You’ve found that web designer that’s your perfect fit—the cherry on top of your sundae! Everything is going great. Now it’s time to see that first draft! It’s time to impress your designer. Yep, you heard right! You will be such an expert at giving strong, actionable feedback after reading this post that your designer will jump for joy.
That expert feedback will help you save time, money, and headaches. And help your designer deliver a product that you are head over heels in love with.
How do you give all this amazing feedback? In this post, we walk you through some things to know and work towards while reviewing your brand new shiny site designs.
1. Check back in with your goals.
At the beginning of your process, you probably set some sort of goals or objectives with your designer. These can come in many forms—a creative brief, a scope document, or a discovery document, but whatever form it takes, it gives you something to work towards, that inspirational north star.We know you’re excited, but before you even open up that first draft, review those goals. Refresh your memory on where you want your site to end up. You might also consider keeping those goals in front of you as you review the designs.
2. Be Honest—early and always.
You chose your designer for a reason. You trust them, Now is the time to take a trust fall, and be honest in your feedback.Be brutally honest. It’s not about pleasing your designers and saying what you think they want to hear. They may not always agree with what you say, but they will be honest with you in return and justify their decisions. While your designer may give you another perspective, the decision is ultimately yours. This is your site—hear them out, and truly consider their honesty just as they considered yours!Honesty isn’t always about what you don’t like. It’s also about what you like. Don’t forget to share what really made your mouth hang open in awe. As designers, we love to hear about what made you excited and what caught your eye. Although we do love that you love it, it’s not about our ego. It’s about learning what’s working in the design, and doing more of that!
3. Think about your audience.
You are not your customer! We can’t say this enough. This isn’t about you, or your parents, or your spouse, or your best friend, or even your cat. It’s all about your audience.Refresh your memory on what you discussed at the beginning of the project with your designer about your audience. Put yourself back in the shoes of those visiting your site. Will this resonate with them? If not, why not?
4. Share ideas, not directives.
Remember, you hired your designer because they are the expert. We love it when you share your ideas, but when you try to tell us how to execute them exactly or direct us what to do, things tend to get a little sticky. We want you to be open to hearing all the possible ways we can make the idea come to life together.Be open, and so will we!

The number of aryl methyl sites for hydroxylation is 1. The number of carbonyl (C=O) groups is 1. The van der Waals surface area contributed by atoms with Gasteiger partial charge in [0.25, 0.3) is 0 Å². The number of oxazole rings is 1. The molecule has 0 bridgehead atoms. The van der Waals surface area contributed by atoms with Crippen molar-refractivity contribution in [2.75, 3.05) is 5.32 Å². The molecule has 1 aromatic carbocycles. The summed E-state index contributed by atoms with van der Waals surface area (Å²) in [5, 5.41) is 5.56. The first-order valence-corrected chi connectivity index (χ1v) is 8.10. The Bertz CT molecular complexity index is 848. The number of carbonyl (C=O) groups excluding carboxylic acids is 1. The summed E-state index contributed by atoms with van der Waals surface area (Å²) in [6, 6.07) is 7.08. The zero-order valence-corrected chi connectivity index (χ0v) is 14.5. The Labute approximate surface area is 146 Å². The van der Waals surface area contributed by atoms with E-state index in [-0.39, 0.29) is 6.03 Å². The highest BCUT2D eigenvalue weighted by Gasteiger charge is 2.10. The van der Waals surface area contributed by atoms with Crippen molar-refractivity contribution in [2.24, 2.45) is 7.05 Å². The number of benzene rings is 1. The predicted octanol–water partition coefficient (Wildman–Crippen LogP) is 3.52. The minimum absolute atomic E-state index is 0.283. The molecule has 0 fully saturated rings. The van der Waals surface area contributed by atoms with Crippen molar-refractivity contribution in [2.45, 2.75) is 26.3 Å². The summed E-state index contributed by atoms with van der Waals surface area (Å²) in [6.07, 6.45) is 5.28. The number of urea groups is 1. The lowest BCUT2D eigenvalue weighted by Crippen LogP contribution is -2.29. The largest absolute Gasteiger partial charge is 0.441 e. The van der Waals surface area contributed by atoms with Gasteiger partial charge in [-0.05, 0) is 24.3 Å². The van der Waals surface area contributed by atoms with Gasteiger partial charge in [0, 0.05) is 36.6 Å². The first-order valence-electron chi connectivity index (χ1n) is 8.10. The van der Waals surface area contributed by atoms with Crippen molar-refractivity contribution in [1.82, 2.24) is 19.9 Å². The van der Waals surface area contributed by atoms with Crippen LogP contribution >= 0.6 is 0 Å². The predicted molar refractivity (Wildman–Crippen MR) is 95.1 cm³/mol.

5. Get specific!
Don’t be vague. The more details you can give, the better. Don’t stop at things like “I like it” or “this is bad” and “this is good.” Tell us why! We know this can be overwhelming, and you might not even be sure exactly what to ask yourself to provide the type of context your designer needs.First things, first, let your designer know specifically what piece of the site you are thinking about when you give your feedback. That helps when putting all the pieces together and making sense of everything. Be super clear about it. Many designers use feedback tools that allow you to comment directly on the site in the exact place you give feedback. But if your designer doesn’t use a tool like this, make sure you mention what element you commented about.We suggest starting with some of these more specific questions for different areas of your site. We’ve created this handy Feedback Flow sheet for your reference.
When discovering things that might feel off to you, try phrasing your feedback to make it more actionable for your designer. For example, if a photo feels a little off-brand to you, you might say, “I wish this photo has brighter colors and wasn’t so washed out.”
6. Talk it through.
Ask questions often. Clarity helps everyone. If there’s a particular strategy or direction, the designer took that you don’t understand, ask! Collaboration is a huge part of design, we want to talk through the decisions we made, and where our thinking came from, so we are all clear and can move forward together.
7. Gather all the feedback.
Getting feedback can already be like drinking from a firehouse. Imagine if your designer was trying to drink from 20 firehouses at once! Make sure you consolidate any input from your team before sending that feedback over to your designer. One voice is the best voice in this case!Please gather all those toppings into one cup and then hand it over. We want them all we truly do, we’ve been craving those toppings, but it’s better that we get them all in one cup.
Always start from a positive place. If we assume positive intent and begin there, the path to success is paved more smoothly. Don’t assume your designer did anything with malicious intent or didn’t listen to you. Respect your designer and respect the process. Your designer respects you as a client and will give you the same courtesy.Humanity isn’t optional, even in design. We are all human and sometimes need to take a step back and put kindness first. That doesn’t mean you sugarcoat your feedback, always be honest, but do it with humanity!
Follow these 8 steps to streamline the entire feedback process!
Make it smooth. Make it sweet. And get to success together.